I mean, I know you want to do a presentation on cyborgs…or is that just me? If you’re theorizing about the web & work, Theorizing the Web might just be the conference for you—April, NYC.
Organizing Theory
While this article is about diversity in tech, I would argue it is not irrelevant for those of us who work in politics. Or the labor movement.
“In a new power framework, the heroes of social change will not be institutionalized professional organizers or long-standing dynamic leaders, but rather the people who decide in the face of their personal tragedies to seize their most vulnerable moment, publicly, and demand changes that will impact us all.” If we’ve learned nothing else in 2014, let us learn this.
Geeking Out
Open source robot? Why yes thanks, I will.
Sharing, Solidarity & Sustainability
How can co-ops find allies in an effort to build a more democratic economy?
DC’s Community Purchasing Alliance uses cooperation to save money for its member organizations—mostly non-profits—and promote vendors that are environmentally & economically sustainable.
Want to make sure that your city’s bike share program is open & accessible to all communities? Why not encourage doctors to prescribe bike share memberships?
Final Thoughts
Here’s to a more economically just 2015…

“That’s not how capitalism works.”

Original Content
Douglas Williams had some thoughts this week about the proposal by labor lawyer Ben Sachs on setting up German-style works councils in US companies.
Like our original content? Why not visit the HtU Patreon page to learn how you can financially support this work.
Sharing, Solidarity & Sustainability
“I don’t need to make any more (money)…That’s not how capitalism works.” Take a look inside the minds of various gentrifiers.
Here’s a deep dive on how the sharing economy, which has already disrupted so much in the B2C (business to consumer) universe, is poised to do the same thing in the B2B world.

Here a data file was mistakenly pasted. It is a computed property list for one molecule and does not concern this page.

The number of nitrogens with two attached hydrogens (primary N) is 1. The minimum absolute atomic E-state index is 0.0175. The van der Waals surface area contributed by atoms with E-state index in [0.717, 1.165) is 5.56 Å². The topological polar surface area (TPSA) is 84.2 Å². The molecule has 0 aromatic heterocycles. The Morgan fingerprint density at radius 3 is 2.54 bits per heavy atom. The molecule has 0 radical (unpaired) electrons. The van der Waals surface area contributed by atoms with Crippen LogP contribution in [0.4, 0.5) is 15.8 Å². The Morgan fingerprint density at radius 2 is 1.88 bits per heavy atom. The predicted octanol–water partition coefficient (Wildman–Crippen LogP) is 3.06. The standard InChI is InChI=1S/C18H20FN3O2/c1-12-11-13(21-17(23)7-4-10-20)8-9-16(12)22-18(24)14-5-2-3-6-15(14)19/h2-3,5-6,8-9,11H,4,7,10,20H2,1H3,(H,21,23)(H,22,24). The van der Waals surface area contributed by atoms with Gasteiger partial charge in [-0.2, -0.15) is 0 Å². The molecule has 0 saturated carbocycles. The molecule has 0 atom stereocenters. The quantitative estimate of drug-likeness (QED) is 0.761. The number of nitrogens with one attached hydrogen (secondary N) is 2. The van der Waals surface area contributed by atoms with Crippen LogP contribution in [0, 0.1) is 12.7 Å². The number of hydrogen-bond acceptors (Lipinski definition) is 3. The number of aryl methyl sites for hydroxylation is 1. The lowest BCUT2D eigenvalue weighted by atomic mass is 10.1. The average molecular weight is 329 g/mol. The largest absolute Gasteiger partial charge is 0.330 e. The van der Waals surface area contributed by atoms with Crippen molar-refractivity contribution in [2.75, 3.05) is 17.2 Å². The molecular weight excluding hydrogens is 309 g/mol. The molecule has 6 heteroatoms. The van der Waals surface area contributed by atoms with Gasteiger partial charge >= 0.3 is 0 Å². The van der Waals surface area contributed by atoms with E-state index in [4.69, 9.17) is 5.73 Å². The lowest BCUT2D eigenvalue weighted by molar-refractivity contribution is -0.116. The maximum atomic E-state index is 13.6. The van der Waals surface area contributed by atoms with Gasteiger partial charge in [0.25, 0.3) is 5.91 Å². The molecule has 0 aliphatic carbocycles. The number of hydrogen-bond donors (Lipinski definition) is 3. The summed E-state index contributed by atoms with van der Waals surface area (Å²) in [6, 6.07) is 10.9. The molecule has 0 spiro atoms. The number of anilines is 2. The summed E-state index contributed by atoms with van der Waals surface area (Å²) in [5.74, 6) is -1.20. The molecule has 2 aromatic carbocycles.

How Venezuala has promoted—and sometimes failed to support—worker-owned co-ops.
Your suitcase might be the next possession the sharing economy seeks to monetize.
Organizing Theory
Interested in reducing corporate pay inequity between C-suite executives and front-line workers? Check out what these states are doing.
From Partners
The Young Worker Media Project has launched an effort on social media to show how millennials are fighting back on the job.
Peers is splitting their business into a foundation and a B Corp, to have more impact on promoting the sharing economy.
What’s Going on in the Workforce?
Venture capitalist Bill Davidow posits that at the current rate of development, machines could be smarter than the average American by 2025—and wonders what we’re going to do about work, when robots become cheaper and smarter than humans.
I want a minimum of 25 days off a year, and someone to make me take them without checking email
A night in the life of an Uber/Lyft driver.
“In America’s ‘future of work,’ youths’ ability to hustle might be their primary survival asset and new work identity.” On the sharing economy and its historical grounding in workless communities of color.
Reputation, reputation, reputation
How Facebook can track purchases you made offline or on other sites—and report back about your responsiveness to advertisers.

Whither the Works Council? A critique.

Labor is, God willing, at a turning point in this country. New campaigns have started to infuse fresh energy into a moribund and declining movement, and new models of collective action are being proposed in the course of these ongoing efforts. While the existing NLRB/NMB certification election-contractual bargaining system still functions on paper, in practice it has broken down. Employers do not hesitate when flouting the law while trying to head off a union vote going against them. Even when they lose, bosses are willing to sandbag their workers by refusing to even bother to negotiate, and striking has been gelded as a tactic through injunction and wrongly decided precedent about permanently replacing strikers. While corporate campaigns, which focus on pressuring shareholders and embarrassing companies into acting humanely, have met with some success they have not delivered the kind of widespread worker empowerment that the postwar period did. There’s absolutely no doubt that if workers are going to ultimately make their own destiny that a new model or approach is needed for unions. One that has been proposed, separately by the UAW and by Benjamin Sachs, is the implementation of works councils in the United States.